“Trevor’s injury last year held him back, but he’s showing our fan base that he’s athletic, he has a nose for the basketball at both ends of the floor but especially on the defensive end because he’s sneaky quick and he has wonderful anticipation. He is a good finisher as long as he’s under control – he has to know when to take the ball all the way to the basket and when to pull up for his jumper when the defense takes away his line to the hoop. Sometimes they build a fence, and when they do, don’t barrel through the fence, stop and shoot over it. He only needs more game experience to keep getting better.”
Ariza is one definite sleeper candidate both for the Lakers’ coaching staff and for potential fantasy owners. As he’ll probably start the season on the bench and his minutes are uncertain, you don’t need to draft him, but keep a watchful eye on his minutes over the season’s first few games. On the other hand, he’ll likely be asked to focus at least in part on defense and in transition, so his shooting percentage and steals will be great, but you probably won’t get too many points, assists, boards or threes.
In 74 games and 31 starts for the Lakers, Walton put up 7.2 points, 3.9 rebounds, 2.9 assists and 0.81 steals in 23.4 minutes of action. With his solid understanding of the triangle offense and strong passing skills, Walton’s a player that Phil Jackson seemed comfortable putting into most situations. He averaged 6.0 points, 2.6 boards and 2.0 assists in 16.8 minutes per postseason game.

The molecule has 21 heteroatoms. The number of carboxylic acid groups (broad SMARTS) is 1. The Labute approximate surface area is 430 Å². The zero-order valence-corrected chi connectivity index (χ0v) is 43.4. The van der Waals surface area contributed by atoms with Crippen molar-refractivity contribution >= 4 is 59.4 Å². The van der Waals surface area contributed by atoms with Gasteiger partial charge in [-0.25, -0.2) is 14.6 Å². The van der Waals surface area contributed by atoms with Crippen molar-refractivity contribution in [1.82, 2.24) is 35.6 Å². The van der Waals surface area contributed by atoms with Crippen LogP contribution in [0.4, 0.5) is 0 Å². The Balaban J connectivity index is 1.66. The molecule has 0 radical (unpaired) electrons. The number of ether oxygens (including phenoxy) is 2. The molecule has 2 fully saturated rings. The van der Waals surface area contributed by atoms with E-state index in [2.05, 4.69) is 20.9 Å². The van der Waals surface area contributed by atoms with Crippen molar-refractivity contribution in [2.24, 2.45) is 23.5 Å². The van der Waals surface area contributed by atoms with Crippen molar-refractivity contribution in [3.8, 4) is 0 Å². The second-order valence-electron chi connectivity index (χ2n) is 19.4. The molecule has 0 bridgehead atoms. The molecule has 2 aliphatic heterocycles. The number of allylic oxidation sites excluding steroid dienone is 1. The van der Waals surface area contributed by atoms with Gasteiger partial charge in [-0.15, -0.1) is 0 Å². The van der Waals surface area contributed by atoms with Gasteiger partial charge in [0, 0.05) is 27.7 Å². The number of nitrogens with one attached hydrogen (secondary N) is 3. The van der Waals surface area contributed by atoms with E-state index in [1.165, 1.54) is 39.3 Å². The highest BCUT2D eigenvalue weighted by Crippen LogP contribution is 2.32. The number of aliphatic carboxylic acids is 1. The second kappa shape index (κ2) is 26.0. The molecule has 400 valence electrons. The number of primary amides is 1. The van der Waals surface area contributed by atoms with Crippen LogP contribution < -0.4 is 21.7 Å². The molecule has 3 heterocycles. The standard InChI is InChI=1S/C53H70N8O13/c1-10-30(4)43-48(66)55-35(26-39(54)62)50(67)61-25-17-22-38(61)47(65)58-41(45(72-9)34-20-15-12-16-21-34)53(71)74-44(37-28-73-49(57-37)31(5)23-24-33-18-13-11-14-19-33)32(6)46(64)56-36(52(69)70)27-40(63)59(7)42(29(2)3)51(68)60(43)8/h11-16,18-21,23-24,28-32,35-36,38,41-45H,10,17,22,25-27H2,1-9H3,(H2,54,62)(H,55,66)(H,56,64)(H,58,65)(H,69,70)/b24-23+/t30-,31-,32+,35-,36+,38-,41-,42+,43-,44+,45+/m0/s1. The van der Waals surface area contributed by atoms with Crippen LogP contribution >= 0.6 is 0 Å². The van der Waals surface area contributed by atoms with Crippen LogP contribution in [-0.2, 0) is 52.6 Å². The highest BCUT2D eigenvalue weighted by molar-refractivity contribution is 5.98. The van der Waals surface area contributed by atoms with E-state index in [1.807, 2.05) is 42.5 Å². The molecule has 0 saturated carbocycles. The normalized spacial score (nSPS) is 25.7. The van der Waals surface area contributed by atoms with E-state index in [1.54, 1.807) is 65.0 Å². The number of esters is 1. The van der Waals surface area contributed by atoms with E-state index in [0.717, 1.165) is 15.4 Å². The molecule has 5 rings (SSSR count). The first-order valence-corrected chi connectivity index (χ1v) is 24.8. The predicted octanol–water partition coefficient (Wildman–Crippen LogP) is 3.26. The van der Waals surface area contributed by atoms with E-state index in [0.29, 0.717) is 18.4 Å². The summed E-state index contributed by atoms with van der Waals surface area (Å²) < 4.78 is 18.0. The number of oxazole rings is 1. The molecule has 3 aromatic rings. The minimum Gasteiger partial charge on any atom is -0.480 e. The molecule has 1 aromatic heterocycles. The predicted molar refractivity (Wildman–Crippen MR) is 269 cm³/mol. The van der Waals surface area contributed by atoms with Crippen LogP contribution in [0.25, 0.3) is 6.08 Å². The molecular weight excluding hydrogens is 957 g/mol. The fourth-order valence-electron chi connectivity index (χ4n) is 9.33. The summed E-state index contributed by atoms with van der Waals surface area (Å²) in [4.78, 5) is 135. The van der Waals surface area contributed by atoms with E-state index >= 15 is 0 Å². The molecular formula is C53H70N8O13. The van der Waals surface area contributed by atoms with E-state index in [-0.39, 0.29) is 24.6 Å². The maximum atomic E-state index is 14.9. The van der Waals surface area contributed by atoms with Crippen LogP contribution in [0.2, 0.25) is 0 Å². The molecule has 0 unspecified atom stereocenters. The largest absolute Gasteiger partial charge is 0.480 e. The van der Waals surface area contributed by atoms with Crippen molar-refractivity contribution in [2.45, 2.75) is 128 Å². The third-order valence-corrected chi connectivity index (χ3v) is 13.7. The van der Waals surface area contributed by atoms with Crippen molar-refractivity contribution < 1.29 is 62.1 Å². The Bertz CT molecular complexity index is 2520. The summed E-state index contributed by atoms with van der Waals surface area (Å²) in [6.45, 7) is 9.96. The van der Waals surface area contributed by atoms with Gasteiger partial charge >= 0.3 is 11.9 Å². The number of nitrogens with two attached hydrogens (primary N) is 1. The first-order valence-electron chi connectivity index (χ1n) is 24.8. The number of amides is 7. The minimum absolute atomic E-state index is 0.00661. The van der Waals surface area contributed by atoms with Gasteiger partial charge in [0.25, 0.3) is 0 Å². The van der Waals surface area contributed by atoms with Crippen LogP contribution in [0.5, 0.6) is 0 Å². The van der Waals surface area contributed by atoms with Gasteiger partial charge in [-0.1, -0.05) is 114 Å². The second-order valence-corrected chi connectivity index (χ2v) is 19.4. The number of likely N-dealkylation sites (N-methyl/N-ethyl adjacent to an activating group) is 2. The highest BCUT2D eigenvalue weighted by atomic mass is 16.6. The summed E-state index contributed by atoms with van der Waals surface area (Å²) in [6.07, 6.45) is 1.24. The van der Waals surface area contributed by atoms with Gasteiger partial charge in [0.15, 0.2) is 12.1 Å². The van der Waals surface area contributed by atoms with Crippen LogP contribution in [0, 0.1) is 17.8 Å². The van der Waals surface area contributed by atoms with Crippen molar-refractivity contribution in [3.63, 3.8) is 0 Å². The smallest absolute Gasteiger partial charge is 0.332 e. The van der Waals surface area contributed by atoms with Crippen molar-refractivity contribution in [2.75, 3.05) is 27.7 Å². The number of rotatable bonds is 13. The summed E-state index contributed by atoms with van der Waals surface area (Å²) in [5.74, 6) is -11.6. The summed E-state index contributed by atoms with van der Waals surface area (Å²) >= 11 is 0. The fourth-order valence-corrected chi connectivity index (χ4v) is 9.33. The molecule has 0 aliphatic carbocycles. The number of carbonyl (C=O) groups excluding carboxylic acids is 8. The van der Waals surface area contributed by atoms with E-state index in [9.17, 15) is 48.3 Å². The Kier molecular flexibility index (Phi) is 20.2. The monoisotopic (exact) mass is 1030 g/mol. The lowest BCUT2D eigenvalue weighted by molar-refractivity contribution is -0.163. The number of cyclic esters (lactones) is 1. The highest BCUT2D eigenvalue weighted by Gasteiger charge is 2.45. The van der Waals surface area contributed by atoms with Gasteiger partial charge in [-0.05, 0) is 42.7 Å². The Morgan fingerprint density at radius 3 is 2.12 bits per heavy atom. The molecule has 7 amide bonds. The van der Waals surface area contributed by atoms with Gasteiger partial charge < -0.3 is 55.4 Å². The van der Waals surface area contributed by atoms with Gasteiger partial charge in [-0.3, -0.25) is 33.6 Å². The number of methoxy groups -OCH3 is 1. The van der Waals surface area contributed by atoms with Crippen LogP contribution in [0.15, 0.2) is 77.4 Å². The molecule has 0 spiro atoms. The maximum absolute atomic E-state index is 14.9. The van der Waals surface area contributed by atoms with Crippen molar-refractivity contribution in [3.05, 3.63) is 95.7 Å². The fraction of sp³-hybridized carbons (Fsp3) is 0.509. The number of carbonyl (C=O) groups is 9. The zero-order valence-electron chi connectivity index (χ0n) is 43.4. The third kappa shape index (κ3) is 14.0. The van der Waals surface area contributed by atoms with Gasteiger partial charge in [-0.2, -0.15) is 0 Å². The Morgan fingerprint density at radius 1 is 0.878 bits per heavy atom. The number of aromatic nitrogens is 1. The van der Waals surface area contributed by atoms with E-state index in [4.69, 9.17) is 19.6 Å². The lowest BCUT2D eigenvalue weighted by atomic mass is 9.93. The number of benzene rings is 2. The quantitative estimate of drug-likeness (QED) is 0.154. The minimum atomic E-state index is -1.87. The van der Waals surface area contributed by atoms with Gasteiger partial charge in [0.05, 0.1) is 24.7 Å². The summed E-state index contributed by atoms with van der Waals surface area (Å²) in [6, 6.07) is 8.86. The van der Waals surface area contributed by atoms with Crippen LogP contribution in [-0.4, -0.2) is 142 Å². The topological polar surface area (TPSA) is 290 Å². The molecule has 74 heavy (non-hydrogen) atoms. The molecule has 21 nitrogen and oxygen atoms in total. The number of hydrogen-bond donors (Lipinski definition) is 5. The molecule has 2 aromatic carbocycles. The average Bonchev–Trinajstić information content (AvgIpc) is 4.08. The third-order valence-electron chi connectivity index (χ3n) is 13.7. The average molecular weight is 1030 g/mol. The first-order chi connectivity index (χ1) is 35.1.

17: Points scored in the fourth quarter against Seattle last season on March 21, on 8-of-8 shooting. Walton added five boards and four assists that night.
23.5: Minutes averaged in the preseason to lead the Lakers.
33.3: Three-point percentage for Walton last year, a number he’s been working hard to improve for the 2008-09 campaign.
837: Career assists for the Arizona grad.
1,000: Career rebound grabbed by Walton against Seattle on Feb. 24.
“Luke has a high basketball IQ and a wonderful feel for it. He and Lamar are like two peas in a pod in some ways as they think pass when they should be thinking shoot first sometimes. Our teammates have to understand that every now and then you have to get them to look at the basket, which is going to open up everything else. Take your open shots, because we know you like to move the ball – we won’t think you’re selfish if you take a few shots when you should.”
Walton has value when he gets enough minutes, but that’s going to be tough this season.